Nor can we say that the BIA necessarily erred in concluding that Sanchez did not endure past persecution. Sanchez relies primarily upon the fact that Sandinistas shot and killed her husband due to their mistaken belief that they were shooting Sanchez's politically active stepson. This event, though tragic, is not enough in itself to establish "a pattern of persecution tied to [Sanchez]." Prasad v. INS, 47 F.3d 336, 340 (9th Cir. 1995) (citation omitted).[2]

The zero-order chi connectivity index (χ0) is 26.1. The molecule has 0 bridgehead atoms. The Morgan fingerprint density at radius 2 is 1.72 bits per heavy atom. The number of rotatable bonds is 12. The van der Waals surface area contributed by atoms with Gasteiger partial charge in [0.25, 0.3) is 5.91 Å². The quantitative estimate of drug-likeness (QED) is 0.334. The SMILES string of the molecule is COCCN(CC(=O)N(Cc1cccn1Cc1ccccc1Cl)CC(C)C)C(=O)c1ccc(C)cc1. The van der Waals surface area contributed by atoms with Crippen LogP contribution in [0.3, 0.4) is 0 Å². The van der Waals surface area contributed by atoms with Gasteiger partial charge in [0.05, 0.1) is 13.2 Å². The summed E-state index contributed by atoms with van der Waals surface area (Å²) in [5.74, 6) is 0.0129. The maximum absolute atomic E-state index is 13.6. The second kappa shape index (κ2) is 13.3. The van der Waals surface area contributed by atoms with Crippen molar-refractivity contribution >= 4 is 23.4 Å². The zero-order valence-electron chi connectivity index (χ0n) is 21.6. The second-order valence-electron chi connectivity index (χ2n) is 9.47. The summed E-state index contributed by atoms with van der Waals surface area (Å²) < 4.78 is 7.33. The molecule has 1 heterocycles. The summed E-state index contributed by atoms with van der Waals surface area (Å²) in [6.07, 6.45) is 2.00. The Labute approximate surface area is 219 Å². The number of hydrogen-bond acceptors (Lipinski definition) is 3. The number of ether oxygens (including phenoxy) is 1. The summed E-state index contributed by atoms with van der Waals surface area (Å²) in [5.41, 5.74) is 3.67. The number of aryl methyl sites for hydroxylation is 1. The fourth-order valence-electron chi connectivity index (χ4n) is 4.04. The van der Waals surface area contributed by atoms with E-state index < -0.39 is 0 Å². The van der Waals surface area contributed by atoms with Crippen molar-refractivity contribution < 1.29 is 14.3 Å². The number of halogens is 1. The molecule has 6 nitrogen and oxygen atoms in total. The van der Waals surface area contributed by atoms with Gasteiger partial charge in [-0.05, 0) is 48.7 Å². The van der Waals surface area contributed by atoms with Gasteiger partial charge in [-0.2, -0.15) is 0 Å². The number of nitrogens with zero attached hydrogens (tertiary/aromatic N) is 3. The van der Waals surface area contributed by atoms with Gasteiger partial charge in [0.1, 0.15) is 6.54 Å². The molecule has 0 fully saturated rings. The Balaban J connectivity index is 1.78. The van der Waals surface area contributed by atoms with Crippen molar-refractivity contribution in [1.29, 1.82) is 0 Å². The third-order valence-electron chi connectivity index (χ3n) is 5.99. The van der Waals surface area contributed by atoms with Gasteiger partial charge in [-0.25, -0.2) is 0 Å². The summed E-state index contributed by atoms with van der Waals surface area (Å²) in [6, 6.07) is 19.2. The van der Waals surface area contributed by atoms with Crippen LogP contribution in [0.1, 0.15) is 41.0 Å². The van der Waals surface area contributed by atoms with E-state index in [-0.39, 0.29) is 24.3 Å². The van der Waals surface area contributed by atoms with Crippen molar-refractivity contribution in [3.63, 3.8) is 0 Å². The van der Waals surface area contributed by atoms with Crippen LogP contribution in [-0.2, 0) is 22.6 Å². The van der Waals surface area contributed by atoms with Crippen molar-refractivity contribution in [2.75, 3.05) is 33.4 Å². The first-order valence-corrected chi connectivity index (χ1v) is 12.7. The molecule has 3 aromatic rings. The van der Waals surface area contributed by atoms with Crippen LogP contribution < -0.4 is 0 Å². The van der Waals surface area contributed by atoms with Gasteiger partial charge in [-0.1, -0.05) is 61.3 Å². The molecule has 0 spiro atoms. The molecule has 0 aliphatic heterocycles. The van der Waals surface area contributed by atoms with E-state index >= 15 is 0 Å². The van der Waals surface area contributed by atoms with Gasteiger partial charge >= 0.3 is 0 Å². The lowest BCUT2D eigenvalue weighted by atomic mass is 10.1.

Sanchez seeks withholding of deportation under 8 U.S.C. § 1253(h), which requires that the alien demonstrate a "clear probability of persecution." Kazlauskas v. INS, 46 F.3d 902, 907 (9th Cir. 1995) (citations and internal quotations omitted). "A 'clear probability' means that the applicant will more likely than not be persecuted if deported[;] this is a more stringent standard than the 'well-founded fear' standard" required for asylum. Id. (citations omitted). Having failed to meet the less stringent test for asylum, Sanchez necessarily fails to meet the test for withholding of deportation. Id.